A Rare Appointment and County 101

County government is one of those entities that few people understand and even fewer people notice.

If one mentions the “County Judge”, it usually requires an explanation that “no, he’s not a Judge but the County Executive.”

Every county in the State of Texas has one County Judge and four County Commissioners. It doesn’t matter if the county has less than 1000 people or as many as 5 million. The numbers stay the same. The County Judge is essentially the CEO but he/she has a very powerful Board of Directors.

In Harris County, the County Judge is actually somewhat less powerful than the four County Commissioners. Each Commissioner serves as essentially a Mayor for their precinct. They control road and bridge funds, parks, and most basic services. They have direct control over their budgets and have more money to spend than the County Judge.

Most county-wide decisions on budgets, operations and policy are set by the entire Court where the County Judge is reduced to one of five.

In Harris County these days, the Court is composed of four Republicans and one Democrat. While County Judge Ed Emmett is a Republican, he has difficulty in winning county reform votes he has advocated from his fellow partisan representatives.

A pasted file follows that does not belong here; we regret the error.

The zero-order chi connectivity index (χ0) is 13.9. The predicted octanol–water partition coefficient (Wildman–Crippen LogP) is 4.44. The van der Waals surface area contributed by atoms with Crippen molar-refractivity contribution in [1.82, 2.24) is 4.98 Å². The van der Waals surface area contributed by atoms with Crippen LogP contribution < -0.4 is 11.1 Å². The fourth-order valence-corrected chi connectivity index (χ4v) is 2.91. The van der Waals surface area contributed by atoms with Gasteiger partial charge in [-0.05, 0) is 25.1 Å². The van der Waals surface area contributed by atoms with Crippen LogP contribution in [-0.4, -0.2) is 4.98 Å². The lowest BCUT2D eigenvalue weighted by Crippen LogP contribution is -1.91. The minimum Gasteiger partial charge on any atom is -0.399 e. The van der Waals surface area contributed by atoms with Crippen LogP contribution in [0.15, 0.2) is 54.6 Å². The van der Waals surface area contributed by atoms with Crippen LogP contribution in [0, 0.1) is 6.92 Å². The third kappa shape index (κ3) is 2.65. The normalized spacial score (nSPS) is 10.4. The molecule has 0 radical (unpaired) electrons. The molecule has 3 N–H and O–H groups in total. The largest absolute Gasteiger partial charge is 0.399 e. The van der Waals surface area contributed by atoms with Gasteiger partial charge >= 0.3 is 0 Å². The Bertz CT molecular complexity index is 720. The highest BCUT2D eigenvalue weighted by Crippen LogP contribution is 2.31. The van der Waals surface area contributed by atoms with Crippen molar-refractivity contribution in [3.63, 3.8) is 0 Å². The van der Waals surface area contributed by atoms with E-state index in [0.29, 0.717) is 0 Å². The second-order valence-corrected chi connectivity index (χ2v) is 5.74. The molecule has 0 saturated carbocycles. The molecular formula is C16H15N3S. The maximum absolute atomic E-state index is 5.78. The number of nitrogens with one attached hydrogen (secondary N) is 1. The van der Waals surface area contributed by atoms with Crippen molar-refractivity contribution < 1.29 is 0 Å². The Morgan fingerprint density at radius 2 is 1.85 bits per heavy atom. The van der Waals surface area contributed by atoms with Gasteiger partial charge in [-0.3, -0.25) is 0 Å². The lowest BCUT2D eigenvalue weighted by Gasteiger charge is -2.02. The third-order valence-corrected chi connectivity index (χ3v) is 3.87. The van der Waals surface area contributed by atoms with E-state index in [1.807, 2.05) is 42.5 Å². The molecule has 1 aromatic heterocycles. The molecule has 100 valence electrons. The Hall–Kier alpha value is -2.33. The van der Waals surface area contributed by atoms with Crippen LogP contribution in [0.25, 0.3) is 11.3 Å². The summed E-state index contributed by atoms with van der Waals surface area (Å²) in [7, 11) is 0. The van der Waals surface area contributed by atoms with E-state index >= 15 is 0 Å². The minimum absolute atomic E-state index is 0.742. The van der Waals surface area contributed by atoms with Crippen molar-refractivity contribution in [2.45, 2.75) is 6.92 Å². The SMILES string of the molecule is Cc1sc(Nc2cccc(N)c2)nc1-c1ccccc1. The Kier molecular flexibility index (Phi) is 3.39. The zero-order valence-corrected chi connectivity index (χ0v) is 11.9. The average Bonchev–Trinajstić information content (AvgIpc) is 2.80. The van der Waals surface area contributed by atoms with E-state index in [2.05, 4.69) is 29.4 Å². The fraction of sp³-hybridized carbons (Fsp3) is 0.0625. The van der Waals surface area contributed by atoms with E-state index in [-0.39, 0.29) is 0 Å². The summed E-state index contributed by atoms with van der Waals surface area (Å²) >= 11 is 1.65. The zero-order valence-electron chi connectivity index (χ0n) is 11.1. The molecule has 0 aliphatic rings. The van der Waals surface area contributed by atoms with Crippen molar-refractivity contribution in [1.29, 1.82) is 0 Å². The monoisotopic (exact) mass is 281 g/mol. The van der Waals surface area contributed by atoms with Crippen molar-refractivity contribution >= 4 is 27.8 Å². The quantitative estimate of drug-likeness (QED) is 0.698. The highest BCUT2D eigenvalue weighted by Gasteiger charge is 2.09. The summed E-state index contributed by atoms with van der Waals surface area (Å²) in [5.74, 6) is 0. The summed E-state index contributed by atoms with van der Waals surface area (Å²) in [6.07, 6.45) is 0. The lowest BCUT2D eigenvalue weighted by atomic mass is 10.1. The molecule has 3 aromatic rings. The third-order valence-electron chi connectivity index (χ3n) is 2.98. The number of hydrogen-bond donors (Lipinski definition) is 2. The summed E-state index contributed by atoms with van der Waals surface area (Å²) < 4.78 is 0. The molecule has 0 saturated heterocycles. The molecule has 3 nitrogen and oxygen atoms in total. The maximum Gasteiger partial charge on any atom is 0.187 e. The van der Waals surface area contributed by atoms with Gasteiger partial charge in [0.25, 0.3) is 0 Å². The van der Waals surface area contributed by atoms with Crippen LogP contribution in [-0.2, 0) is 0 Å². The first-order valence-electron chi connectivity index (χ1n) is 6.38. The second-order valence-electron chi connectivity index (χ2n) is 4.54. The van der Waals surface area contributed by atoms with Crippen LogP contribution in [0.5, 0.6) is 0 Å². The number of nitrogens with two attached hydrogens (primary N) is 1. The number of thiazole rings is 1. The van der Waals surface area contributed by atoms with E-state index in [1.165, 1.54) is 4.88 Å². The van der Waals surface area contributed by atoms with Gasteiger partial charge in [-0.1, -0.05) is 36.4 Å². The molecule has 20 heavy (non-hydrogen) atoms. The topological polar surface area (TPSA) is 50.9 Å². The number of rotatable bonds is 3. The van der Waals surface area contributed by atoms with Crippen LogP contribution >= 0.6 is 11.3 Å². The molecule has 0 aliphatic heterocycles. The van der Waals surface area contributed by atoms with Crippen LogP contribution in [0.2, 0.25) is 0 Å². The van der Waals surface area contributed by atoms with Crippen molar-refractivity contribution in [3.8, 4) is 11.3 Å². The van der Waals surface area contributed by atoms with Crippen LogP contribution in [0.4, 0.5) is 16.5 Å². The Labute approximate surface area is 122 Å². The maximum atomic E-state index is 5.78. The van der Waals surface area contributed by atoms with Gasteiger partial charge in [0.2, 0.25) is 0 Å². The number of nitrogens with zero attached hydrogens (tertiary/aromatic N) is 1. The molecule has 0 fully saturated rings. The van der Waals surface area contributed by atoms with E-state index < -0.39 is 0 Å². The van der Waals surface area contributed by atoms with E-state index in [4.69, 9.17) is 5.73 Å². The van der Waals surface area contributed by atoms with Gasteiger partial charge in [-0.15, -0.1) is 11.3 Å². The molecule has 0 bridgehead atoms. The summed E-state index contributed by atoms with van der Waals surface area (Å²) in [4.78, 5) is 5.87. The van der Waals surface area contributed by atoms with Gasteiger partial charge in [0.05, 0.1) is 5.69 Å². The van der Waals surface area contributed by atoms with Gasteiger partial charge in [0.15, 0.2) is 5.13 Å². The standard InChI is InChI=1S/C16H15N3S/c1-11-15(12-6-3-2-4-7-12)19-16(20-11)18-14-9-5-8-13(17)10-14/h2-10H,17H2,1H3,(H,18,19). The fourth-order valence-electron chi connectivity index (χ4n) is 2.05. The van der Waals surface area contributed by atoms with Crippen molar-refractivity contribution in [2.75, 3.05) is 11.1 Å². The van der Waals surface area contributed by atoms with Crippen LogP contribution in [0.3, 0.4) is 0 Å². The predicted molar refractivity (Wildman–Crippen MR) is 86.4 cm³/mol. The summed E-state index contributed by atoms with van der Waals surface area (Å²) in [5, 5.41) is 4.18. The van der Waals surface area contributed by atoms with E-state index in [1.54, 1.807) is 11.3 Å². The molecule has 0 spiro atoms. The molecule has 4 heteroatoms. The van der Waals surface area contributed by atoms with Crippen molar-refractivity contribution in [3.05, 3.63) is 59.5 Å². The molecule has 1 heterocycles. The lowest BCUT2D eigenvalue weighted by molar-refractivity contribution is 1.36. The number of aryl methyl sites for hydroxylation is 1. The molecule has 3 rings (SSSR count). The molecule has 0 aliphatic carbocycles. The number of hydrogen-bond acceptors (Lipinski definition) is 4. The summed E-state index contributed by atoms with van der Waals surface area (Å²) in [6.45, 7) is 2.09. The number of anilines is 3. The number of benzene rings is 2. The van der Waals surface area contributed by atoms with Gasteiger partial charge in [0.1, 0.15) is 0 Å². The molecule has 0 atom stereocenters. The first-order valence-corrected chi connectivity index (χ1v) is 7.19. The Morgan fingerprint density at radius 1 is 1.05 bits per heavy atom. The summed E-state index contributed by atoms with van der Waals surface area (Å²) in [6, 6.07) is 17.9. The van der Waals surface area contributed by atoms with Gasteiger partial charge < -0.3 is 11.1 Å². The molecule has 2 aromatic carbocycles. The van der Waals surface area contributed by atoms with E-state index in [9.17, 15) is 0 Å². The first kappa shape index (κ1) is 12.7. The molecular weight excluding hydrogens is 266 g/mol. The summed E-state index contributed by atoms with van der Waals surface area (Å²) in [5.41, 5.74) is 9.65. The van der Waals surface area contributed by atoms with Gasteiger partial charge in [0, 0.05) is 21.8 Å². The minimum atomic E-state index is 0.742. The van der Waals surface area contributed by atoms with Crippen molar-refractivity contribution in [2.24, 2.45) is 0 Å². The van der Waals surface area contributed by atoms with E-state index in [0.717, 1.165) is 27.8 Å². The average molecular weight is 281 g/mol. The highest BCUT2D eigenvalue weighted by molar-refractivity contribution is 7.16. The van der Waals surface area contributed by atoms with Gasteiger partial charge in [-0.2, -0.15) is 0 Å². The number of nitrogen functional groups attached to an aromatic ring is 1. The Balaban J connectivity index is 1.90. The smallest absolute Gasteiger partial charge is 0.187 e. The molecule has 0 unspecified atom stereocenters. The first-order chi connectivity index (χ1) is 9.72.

However, for this day, the County Judge reigns supreme. He holds in his hand one of the most precious and treasured jobs in Harris County. The opportunity to appoint a new County Commissioner doesn’t come around very often. In fact, County Commissioners usually stay in office as long as they want or until something forces them out.

The rare exception to this rule was Commissioner Sylvia Garcia, the first woman and the first Hispanic every elected. She was unable to survive a Republican sweep in 2010.

Most Commissioners serve for 20 years or more, though. This makes the appointment Emmett holds a truly powerful tool.

As well, Emmett hopes that the appointee will consider his positions more favorably once appointed. He hopes this will allow him the opportunity to realign and reposition certain votes at the Court.

For this day, many eyes are focused on county government. Most of the time, it operates in relative obscurity with far less media scrutiny than the City. Far more people can name Annise Parker than can identify the County Judge. But today, all eyes and ears are turned his direction.

Harris County Judge Ed Emmett announced the appointment of “Cactus” Jack Cagle on Monday morning, October 3. Cagle has been a Civil Court Judge for the last 10 years.

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